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Retail Rap: You Win Some, You Lose Some


Overall holiday shopping season sales numbers have been rolling in, and the news confirms what many retail real estate analysts (including myself) suspected: 2014 holiday sales were strong. Nothing earth-shattering — but plenty good enough to chalk this one up as a win. There were some bright and not-so-bright spots (December sales were weaker than expected, for example, and numbers didn’t hit some of the more optimistic overall projections), but the takeaway is that we did see the anticipated increase that the industry was looking for. The aggregate figures are generally all up above 3.5% for the period, and several reports came in closer to 4%. The National Retail Federation announced that sales were up 4% to a total of $616.1 billion — a figure which represents the biggest year over year increase since 2011.

To me, however, the interesting story here is less about the headline number and more about what we see when we peel back the layers of the onion: the category- and brand-specific dynamics that tell us who were the holiday winners and who were the holiday losers in a few select segments:

Fashion forward

Teen fashion was bound to be an interesting holiday season test case, as the category is overstored and highly competitive right now. Teens are also fairly fickle, and the “hot” retail brand(s) tend to change from one year to the next. For Wet Seal, our first holiday loser of 2014, it’s been a very long time since it had a turn atop the podium. Wet Seal filed for bankruptcy in early January, not long after announcing that it would close 338 stores.

Wet Seal is the latest victim of pressure being applied from brands like Forever 21, H&M and Uniqlo, all of which are continuing to expand at a rapid rate and are really changing the way that teens view apparel. The notion of “fast fashion” embraced by these retailers offers a higher fashion concept at a significantly lower and more accessible price point. Honestly, I don’t see this changing anytime soon, and I suspect that we will see more losers in the months and years ahead, as names like Aeropostale, American Eagle, and Abercrombie struggle to compete in a fast-fashion-dominated category.

Penney for your thoughts

All eyes have been on Sears and J.C. Penney for some time now, with speculation growing about whether the two venerable retail giants could survive. There were two very different storylines coming out of the holidays this year, with J.C. Penney emerging as a surprise winner and Sears a definite loser. Higher-than-expected sales (a 3.7% same-store sales increase) led to a surge in J.C. Penney stock price. While the floundering and strategic misfires of the last 12-24 months have taken a toll and the iconic brand is not necessarily out of the woods, its modestly acceptable performance felt like a win. J.C. Penney has to feel like it has something to build on for the first time in years.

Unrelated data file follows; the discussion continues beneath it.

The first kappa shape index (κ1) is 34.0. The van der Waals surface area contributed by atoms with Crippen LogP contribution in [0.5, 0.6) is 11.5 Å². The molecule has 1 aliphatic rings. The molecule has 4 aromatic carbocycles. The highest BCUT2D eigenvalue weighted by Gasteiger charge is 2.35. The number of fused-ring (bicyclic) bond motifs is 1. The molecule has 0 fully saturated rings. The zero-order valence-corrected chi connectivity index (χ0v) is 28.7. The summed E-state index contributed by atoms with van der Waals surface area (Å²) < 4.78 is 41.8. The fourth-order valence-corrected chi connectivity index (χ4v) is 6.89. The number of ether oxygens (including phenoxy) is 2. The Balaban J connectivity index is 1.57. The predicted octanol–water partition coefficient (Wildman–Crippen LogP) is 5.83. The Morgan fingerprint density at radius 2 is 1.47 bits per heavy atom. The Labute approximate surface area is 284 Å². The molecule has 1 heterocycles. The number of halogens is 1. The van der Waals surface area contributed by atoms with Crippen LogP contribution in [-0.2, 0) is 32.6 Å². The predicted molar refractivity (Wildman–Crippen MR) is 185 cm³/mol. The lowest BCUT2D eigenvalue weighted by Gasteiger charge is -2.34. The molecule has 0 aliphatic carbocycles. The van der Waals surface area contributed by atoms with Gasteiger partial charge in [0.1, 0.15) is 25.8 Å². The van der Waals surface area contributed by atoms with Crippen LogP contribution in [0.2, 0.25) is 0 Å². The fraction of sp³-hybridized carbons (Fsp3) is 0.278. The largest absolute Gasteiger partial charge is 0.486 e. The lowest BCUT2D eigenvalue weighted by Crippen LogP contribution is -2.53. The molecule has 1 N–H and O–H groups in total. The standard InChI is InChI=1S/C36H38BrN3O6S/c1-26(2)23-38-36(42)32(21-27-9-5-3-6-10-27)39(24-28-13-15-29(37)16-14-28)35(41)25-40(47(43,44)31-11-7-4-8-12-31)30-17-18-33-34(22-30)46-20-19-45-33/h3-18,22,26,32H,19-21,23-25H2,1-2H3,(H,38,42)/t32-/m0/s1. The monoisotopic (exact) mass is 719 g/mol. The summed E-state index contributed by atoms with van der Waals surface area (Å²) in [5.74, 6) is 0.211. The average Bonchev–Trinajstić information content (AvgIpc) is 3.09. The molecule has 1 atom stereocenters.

I see the key going forward is for J.C. Penney to establish more differentiators, perhaps (re)positioning itself to compete with off-price retailers like TJ Maxx or Marshalls. The biggest fly in that ointment would be the fact that J.C. Penney has significantly more square footage than these competitors, and consequently will have a tougher time making the value equation work.

Sears, on the other hand, is a clear 2014 holiday loser. An already grim trajectory got even steeper over the holidays, and the retailer followed up by announcing the planned closure of hundreds of Sears and Kmart stores this year. I’ve mentioned several times in the past in this space that, at this point, Sears is more of a real estate firm than a retailer. What isn’t clear to me is whether Sears is selling off real estate to support the retail business, or because the property value of certain assets has peaked. It is interesting to note that Sears closings don’t necessarily follow performance — so there have to be other reasons that are not exclusively retail/sales related. I suspect those reasons are driven primarily by real estate considerations, or perhaps they are simply opportunistic moves. What is clear is that this model isn’t sustainable for the long term. While the value of the Sears and Kmart real estate portfolio has remained high, this doesn’t help them as a retailer — which is where any meaningful turnaround would have to begin.

A mixed bag

Other holiday winners include Macy’s, Nordstrom, and, to some extent, Dillards, all of which reported all fairly strong numbers over the holidays. Macy’s may seem like a surprise, considering the fact that it has been closing some stores, but keep in mind that a healthy chain should always be closing underperformers to keep the portfolio strong.

One surprising loser was the electronics sector, which defied the widespread pre-holiday optimism from analysts and ended up with sales that were either flat or slightly down. As I write this, Best Buy’s numbers have not yet come in, but I suspect that the overall poor performance in this category does not bode well for the consumer electronics giant.

To my mind, perhaps the highest profile loser this past holiday season was clarity, the lack of which has been noteworthy. We have seen a dizzying variety of information being reported. From overall numbers to individual brand performances, the waters have never been murkier. The ongoing expansion of the holiday shopping season and the growing variety of ways in which information is reported and contextualized have made the task of finding clear answers harder than ever before. If you have any thoughts, however — clear or otherwise — about seasonal winners and losers, I’d love to hear what you have to say. Please feel free to reach out via email ([email protected]) or in the comments section below.

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